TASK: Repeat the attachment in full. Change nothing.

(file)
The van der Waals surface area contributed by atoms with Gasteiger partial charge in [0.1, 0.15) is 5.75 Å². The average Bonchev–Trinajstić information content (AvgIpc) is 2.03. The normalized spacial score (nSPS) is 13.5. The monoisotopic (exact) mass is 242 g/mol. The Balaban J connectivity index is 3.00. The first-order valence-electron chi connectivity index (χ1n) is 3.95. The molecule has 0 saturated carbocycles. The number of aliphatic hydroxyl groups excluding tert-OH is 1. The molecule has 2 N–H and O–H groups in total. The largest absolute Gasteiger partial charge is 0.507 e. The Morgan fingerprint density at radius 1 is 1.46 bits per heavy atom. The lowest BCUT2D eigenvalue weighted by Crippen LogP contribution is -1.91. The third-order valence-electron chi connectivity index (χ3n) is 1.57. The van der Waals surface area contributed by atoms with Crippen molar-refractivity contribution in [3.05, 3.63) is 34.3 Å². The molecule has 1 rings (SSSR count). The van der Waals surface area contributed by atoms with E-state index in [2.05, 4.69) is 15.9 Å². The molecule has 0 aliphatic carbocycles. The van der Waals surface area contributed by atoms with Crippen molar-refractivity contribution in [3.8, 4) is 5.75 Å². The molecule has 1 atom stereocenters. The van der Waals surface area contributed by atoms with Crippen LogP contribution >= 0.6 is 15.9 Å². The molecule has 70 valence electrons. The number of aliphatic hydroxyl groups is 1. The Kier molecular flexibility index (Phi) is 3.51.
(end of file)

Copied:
The van der Waals surface area contributed by atoms with Gasteiger partial charge in [0.1, 0.15) is 5.75 Å². The average Bonchev–Trinajstić information content (AvgIpc) is 2.03. The normalized spacial score (nSPS) is 13.5. The monoisotopic (exact) mass is 242 g/mol. The Balaban J connectivity index is 3.00. The first-order valence-electron chi connectivity index (χ1n) is 3.95. The molecule has 0 saturated carbocycles. The number of aliphatic hydroxyl groups excluding tert-OH is 1. The molecule has 2 N–H and O–H groups in total. The largest absolute Gasteiger partial charge is 0.507 e. The Morgan fingerprint density at radius 1 is 1.46 bits per heavy atom. The lowest BCUT2D eigenvalue weighted by Crippen LogP contribution is -1.91. The third-order valence-electron chi connectivity index (χ3n) is 1.57. The van der Waals surface area contributed by atoms with Crippen molar-refractivity contribution in [3.05, 3.63) is 34.3 Å². The molecule has 1 rings (SSSR count). The van der Waals surface area contributed by atoms with E-state index in [2.05, 4.69) is 15.9 Å². The molecule has 0 aliphatic carbocycles. The van der Waals surface area contributed by atoms with Crippen molar-refractivity contribution in [3.8, 4) is 5.75 Å². The molecule has 1 atom stereocenters. The van der Waals surface area contributed by atoms with Crippen LogP contribution >= 0.6 is 15.9 Å². The molecule has 70 valence electrons. The number of aliphatic hydroxyl groups is 1. The Kier molecular flexibility index (Phi) is 3.51.